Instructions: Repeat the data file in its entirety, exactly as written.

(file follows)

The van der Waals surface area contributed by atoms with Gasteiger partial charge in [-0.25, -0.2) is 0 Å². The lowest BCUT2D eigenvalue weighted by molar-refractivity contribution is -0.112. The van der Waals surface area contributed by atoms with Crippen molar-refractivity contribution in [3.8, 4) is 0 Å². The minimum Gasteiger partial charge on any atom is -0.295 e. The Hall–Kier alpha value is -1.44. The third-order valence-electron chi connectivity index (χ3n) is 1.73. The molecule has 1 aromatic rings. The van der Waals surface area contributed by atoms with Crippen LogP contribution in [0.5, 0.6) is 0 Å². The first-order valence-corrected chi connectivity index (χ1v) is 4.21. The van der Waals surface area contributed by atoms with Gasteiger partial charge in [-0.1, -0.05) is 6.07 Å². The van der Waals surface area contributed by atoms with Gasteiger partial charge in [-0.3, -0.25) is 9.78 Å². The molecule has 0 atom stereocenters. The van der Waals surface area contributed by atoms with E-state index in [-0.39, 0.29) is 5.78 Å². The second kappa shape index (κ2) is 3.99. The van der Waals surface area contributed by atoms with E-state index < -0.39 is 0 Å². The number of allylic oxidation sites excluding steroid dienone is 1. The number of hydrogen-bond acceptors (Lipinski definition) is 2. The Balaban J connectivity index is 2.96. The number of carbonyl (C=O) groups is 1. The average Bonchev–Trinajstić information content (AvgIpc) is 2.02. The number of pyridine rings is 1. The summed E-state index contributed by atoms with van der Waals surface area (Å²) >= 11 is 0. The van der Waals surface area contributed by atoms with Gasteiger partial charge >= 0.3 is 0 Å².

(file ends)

The van der Waals surface area contributed by atoms with Gasteiger partial charge in [-0.25, -0.2) is 0 Å². The lowest BCUT2D eigenvalue weighted by molar-refractivity contribution is -0.112. The van der Waals surface area contributed by atoms with Crippen molar-refractivity contribution in [3.8, 4) is 0 Å². The minimum Gasteiger partial charge on any atom is -0.295 e. The Hall–Kier alpha value is -1.44. The third-order valence-electron chi connectivity index (χ3n) is 1.73. The molecule has 1 aromatic rings. The van der Waals surface area contributed by atoms with Crippen LogP contribution in [0.5, 0.6) is 0 Å². The first-order valence-corrected chi connectivity index (χ1v) is 4.21. The van der Waals surface area contributed by atoms with Gasteiger partial charge in [-0.1, -0.05) is 6.07 Å². The van der Waals surface area contributed by atoms with Gasteiger partial charge in [-0.3, -0.25) is 9.78 Å². The molecule has 0 atom stereocenters. The van der Waals surface area contributed by atoms with E-state index in [-0.39, 0.29) is 5.78 Å². The second kappa shape index (κ2) is 3.99. The van der Waals surface area contributed by atoms with E-state index < -0.39 is 0 Å². The number of allylic oxidation sites excluding steroid dienone is 1. The number of hydrogen-bond acceptors (Lipinski definition) is 2. The Balaban J connectivity index is 2.96. The number of carbonyl (C=O) groups is 1. The average Bonchev–Trinajstić information content (AvgIpc) is 2.02. The number of pyridine rings is 1. The summed E-state index contributed by atoms with van der Waals surface area (Å²) >= 11 is 0. The van der Waals surface area contributed by atoms with Gasteiger partial charge >= 0.3 is 0 Å².